RTV San Marino will get frequencies from Rai to cover the Italian territory. During a meeting of the board of directors of the Italian public broadcaster, held on June 30, 2021, the proposal to transfer frequencies to the San Marino station was unanimously approved. The general manager of RTV San Marino, Carlo Romeo, recalls that thirty years ago it was the then general manager of Rai Sergio Zavoli who aired this possibility. The agreement between the two governments is now awaited, essential for the decision to become operative. It will probably have to wait until 2023, when, with the passage to DVB T2, Rai’s increased availability of transmissions will allow it to host the San Marino station in its multiplex, thus enabling it to serve the peninsula.
The world of radio has accustomed us to the craziest stories. And this one certainly deserves a prominent place. Accomplice technology and probably… a tourist. Wirtualnemedia, a Polish site specializing in media and broadcasting, has discovered that Tunisian broadcaster RM FM had infringed copyright by using jingles from Polish radio station RMF. And in a very detailed report the site interviews an audio producer who explains technically how the infringement took place: the jingles, perfectly identical in melody and singing, are one second shorter, as the final part of the song has been cut to remove the F of RMF, since the Tunisian station is called RM. You can also see that the sound is compressed, a sign that the jingles were recorded from the net or downloaded from YouTube (where they are available) or from the site of the prestigious American production studio that made them.
A few days after the article RM no longer aired jingles
Wirtualnemedia monitoring the audio streamed by RM, and a few days after the article was published, they discovered that the counterfeit jingles were no longer being aired. So it approached the Polish network to see if it had warned the Tunisian station, but the station would not provide details. RMF is Poland’s largest network, with 30.1% of listeners between March and May 2021, according to the Radio Track survey conducted by research institute Kantar.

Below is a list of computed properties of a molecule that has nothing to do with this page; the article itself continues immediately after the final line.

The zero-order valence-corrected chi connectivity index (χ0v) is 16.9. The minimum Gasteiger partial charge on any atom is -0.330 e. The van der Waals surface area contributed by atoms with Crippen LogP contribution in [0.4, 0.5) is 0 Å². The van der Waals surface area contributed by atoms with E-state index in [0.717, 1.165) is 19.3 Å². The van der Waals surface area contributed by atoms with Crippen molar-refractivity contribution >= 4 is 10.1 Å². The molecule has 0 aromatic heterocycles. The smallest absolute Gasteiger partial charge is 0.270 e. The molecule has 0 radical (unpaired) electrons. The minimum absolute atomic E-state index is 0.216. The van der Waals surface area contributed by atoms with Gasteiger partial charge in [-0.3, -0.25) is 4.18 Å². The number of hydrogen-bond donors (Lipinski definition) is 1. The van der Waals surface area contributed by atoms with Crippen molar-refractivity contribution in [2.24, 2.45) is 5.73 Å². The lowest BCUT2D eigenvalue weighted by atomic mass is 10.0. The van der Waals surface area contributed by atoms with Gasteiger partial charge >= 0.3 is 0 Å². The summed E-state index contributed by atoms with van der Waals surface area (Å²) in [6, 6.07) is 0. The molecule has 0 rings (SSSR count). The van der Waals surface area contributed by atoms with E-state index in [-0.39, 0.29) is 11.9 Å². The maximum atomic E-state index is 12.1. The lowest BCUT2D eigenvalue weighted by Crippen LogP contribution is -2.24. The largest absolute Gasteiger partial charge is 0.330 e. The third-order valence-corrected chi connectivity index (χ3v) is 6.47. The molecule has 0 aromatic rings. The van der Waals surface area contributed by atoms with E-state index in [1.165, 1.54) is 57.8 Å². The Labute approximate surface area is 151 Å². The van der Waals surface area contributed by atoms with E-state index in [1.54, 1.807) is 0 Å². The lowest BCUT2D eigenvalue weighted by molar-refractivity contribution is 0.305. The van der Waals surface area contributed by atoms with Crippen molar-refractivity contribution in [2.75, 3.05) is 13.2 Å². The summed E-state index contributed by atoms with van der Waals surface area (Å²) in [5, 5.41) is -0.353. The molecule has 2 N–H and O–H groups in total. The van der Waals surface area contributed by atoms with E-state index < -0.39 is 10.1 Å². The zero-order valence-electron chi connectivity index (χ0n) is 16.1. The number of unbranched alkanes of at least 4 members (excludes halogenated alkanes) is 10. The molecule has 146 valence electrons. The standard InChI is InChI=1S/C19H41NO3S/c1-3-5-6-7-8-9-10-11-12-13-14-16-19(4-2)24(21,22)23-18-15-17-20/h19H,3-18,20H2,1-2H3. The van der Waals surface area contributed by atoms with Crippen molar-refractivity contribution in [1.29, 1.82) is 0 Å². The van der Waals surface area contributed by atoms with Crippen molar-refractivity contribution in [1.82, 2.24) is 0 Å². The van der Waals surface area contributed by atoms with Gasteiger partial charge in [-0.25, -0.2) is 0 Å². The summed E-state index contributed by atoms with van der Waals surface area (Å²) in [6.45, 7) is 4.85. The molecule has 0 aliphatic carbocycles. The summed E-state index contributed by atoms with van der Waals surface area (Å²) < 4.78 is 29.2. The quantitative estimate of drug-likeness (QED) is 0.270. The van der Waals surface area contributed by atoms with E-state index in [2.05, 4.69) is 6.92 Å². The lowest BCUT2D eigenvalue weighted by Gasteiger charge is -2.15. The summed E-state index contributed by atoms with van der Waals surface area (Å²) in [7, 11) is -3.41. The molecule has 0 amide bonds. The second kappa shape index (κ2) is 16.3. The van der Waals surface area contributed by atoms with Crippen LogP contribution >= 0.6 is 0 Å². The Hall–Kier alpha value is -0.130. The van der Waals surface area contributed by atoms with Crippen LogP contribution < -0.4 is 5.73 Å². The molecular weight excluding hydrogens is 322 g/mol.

The UGT (Sindicato Unión General de Trabajadoras y Trabajadores de España) has formally asked public broadcasting to modify its strategic plan, providing for new measures to plug budget losses. RTVE lost 31.6 million euros in 2020, and by the end of April 2021, the debt had reached 184 million euros. The main demand concerns advertising, which the union is asking to reintroduce, at least in a limited way, also to re-establish competition, today very limited because in fact 95% of the market is controlled by a duopoly. An article published in the economics section of the newspaper El País goes into the details of the proposal, analyzing the similarities with the “French model”, which inspired the financial law of the Spanish government, which provides four channels of financing for public radio and television.
The image and the quotation of the famous phrase “it always seems impossible until it’s done” by Nelson Mandela, hero of the fight against apartheid and first South African president, are not enough to convince public radio and television listeners to pay the fee. The citizens of South Africa do not want to pay the 265 South African Rand: at today’s exchange rate they correspond to little more than 15 Euros, but it must be considered that income is not equally distributed: blacks receive on average less than one-fifth of the salary of a white person.
So at the beginning of this year the SABC, in a severe budget crisis, expanded the number of subscribers to include all those who could receive streaming programs on laptops, tablets and cell phones. But it has already cashed the stop of DStv, a platform that offers programs via satellite or streaming: executives have refused to charge its subscribers, saying that they cannot act as collectors and that public broadcasting must devise other ways to finance itself.